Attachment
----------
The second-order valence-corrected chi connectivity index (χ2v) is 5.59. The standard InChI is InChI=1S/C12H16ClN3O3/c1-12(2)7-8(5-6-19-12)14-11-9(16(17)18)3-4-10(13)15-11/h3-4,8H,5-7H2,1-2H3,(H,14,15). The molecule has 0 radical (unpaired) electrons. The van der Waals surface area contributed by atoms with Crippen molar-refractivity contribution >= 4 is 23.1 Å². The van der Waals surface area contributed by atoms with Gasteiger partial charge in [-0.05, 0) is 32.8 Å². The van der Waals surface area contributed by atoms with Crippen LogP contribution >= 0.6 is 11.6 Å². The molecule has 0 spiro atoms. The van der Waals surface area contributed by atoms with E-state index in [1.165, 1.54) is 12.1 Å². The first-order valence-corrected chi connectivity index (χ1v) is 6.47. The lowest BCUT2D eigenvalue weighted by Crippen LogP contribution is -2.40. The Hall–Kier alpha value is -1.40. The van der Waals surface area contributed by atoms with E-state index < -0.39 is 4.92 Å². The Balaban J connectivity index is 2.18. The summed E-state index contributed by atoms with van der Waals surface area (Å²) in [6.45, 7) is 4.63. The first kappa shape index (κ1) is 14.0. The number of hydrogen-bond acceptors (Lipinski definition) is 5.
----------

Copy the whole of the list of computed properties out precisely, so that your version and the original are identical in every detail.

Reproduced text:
The second-order valence-corrected chi connectivity index (χ2v) is 5.59. The standard InChI is InChI=1S/C12H16ClN3O3/c1-12(2)7-8(5-6-19-12)14-11-9(16(17)18)3-4-10(13)15-11/h3-4,8H,5-7H2,1-2H3,(H,14,15). The molecule has 0 radical (unpaired) electrons. The van der Waals surface area contributed by atoms with Crippen molar-refractivity contribution >= 4 is 23.1 Å². The van der Waals surface area contributed by atoms with Gasteiger partial charge in [-0.05, 0) is 32.8 Å². The van der Waals surface area contributed by atoms with Crippen LogP contribution >= 0.6 is 11.6 Å². The molecule has 0 spiro atoms. The van der Waals surface area contributed by atoms with E-state index in [1.165, 1.54) is 12.1 Å². The first-order valence-corrected chi connectivity index (χ1v) is 6.47. The lowest BCUT2D eigenvalue weighted by Crippen LogP contribution is -2.40. The Hall–Kier alpha value is -1.40. The van der Waals surface area contributed by atoms with E-state index < -0.39 is 4.92 Å². The Balaban J connectivity index is 2.18. The summed E-state index contributed by atoms with van der Waals surface area (Å²) in [6.45, 7) is 4.63. The first kappa shape index (κ1) is 14.0. The number of hydrogen-bond acceptors (Lipinski definition) is 5.